UberX, the ride-sharing arm of the Uber taxi and hire care service, has been given the go-ahead to operate legally in the NSW. "We're legalising Uber," said NSW Premier Mike Baird in a post to his Facebook page.
Rumours that the Baird Government was planning to give UberX the green light first arose back in November, with the Premier at the time saying that the reports had "jumped the gun."
Taxi services around Australia had clashed with ride-sharing services, specifically UberX, calling the service illegal and questioning the safety of ride-sharing. Earlier this year the NSW Road and Maritime Services issued 40 license suspensions to UberX drivers.
Canberra in the Australian Capital Territory had previously become the first capital city in the world to formally open its roads to ride-sharing when it changed its transport rules to prepare for the UberX service before it launched.
The changes to the NSW regulatory framework will allow rideshare drivers to operate provided they obtain a hire car driver authorisation and have a business registration for their car. Only traditional taxi drivers can be hailed from the street or via a cab rank -- ridesharing will be limited to booked trips with a record of the transportation.
Ride-sharing drivers will pay a registration fee and be subject to comprehensive background and criminal checks. Roughly 5,500 UberX drivers already operate in Sydney, with Uber saying that over half a million people have travelled using the service.
The legal changes come with AU$250 million in compensation for the taxi council, which the NSW government is terming a "industry adjustment assistance package." This will include:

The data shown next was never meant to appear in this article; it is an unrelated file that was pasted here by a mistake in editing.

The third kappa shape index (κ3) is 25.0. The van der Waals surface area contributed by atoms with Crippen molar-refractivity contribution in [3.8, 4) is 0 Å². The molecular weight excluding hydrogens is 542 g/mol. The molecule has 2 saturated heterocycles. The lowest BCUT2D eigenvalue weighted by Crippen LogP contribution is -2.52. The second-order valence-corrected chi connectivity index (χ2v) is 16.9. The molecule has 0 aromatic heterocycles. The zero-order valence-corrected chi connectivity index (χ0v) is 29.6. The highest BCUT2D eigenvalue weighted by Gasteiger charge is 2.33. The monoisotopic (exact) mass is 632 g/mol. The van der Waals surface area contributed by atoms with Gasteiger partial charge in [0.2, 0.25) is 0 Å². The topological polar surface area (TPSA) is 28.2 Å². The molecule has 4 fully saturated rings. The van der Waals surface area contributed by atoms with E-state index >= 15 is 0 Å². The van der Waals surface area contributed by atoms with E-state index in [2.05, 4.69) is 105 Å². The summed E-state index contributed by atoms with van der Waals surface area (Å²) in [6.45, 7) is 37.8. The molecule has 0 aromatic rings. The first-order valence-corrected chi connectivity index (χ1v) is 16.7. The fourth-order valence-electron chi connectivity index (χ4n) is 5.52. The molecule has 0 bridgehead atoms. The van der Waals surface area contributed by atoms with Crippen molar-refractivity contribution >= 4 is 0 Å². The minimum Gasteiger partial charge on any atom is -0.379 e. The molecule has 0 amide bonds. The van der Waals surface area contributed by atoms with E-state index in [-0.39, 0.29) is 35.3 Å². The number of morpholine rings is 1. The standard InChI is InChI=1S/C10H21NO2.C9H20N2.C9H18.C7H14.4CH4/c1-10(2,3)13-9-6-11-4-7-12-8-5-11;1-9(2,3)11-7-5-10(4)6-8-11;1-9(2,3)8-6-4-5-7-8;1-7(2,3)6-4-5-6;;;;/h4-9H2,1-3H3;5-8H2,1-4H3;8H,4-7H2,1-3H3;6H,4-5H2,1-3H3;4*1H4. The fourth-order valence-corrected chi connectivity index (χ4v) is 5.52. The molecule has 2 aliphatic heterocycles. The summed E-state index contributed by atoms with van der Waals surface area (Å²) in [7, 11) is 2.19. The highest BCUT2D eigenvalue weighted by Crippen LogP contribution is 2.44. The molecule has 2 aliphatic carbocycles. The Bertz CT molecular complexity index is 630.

- A payment to perpetual taxi license holders of AU$20,000 per licence, for up to two licences provided that licenses were obtained before July 1, 2015.
- Up to AU$142 million for taxi licensees "facing hardship as a result of the changes."
- A buyback scheme for perpetual hire car licences reflecting that "these licences will have little or no value going forward".
Over 50 pieces of regulation are being removed as part of the changes, which the Government says will save AU$30 million per year by 2019. At the same time a new transport regulatory and penalty scheme will be created, the "toughest regulator the NSW transport industry has ever had" apparently.
Fares for all booked services, including taxis, will now be unregulated, meaning companies can set their own fares and passengers will need to agree on the costs before a booking is confirmed.
David Rohrsheim, general manager of Uber ANZ, said that the changes would help "make Sydney a more economically vibrant, better connected and more sustainable city".